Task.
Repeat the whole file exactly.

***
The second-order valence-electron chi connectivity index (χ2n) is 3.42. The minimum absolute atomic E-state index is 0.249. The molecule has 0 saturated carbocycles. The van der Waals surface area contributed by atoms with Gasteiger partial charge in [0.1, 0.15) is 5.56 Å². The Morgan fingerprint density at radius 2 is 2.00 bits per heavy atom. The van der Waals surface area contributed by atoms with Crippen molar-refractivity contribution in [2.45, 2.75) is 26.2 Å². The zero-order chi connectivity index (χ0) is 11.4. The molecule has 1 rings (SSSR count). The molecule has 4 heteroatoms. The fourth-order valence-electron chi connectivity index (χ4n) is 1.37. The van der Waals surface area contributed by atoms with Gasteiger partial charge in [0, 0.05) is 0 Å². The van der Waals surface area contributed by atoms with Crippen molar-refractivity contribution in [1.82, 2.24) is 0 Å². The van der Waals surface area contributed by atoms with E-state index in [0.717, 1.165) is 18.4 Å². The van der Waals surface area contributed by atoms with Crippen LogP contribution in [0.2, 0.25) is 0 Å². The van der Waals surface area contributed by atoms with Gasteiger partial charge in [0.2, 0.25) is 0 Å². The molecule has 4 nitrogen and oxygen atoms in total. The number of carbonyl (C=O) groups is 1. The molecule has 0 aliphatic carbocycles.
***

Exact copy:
The second-order valence-electron chi connectivity index (χ2n) is 3.42. The minimum absolute atomic E-state index is 0.249. The molecule has 0 saturated carbocycles. The van der Waals surface area contributed by atoms with Gasteiger partial charge in [0.1, 0.15) is 5.56 Å². The Morgan fingerprint density at radius 2 is 2.00 bits per heavy atom. The van der Waals surface area contributed by atoms with Crippen molar-refractivity contribution in [2.45, 2.75) is 26.2 Å². The zero-order chi connectivity index (χ0) is 11.4. The molecule has 1 rings (SSSR count). The molecule has 4 heteroatoms. The fourth-order valence-electron chi connectivity index (χ4n) is 1.37. The van der Waals surface area contributed by atoms with Gasteiger partial charge in [0, 0.05) is 0 Å². The van der Waals surface area contributed by atoms with Crippen molar-refractivity contribution in [1.82, 2.24) is 0 Å². The van der Waals surface area contributed by atoms with E-state index in [0.717, 1.165) is 18.4 Å². The van der Waals surface area contributed by atoms with Crippen LogP contribution in [0.2, 0.25) is 0 Å². The van der Waals surface area contributed by atoms with Gasteiger partial charge in [0.2, 0.25) is 0 Å². The molecule has 4 nitrogen and oxygen atoms in total. The number of carbonyl (C=O) groups is 1. The molecule has 0 aliphatic carbocycles.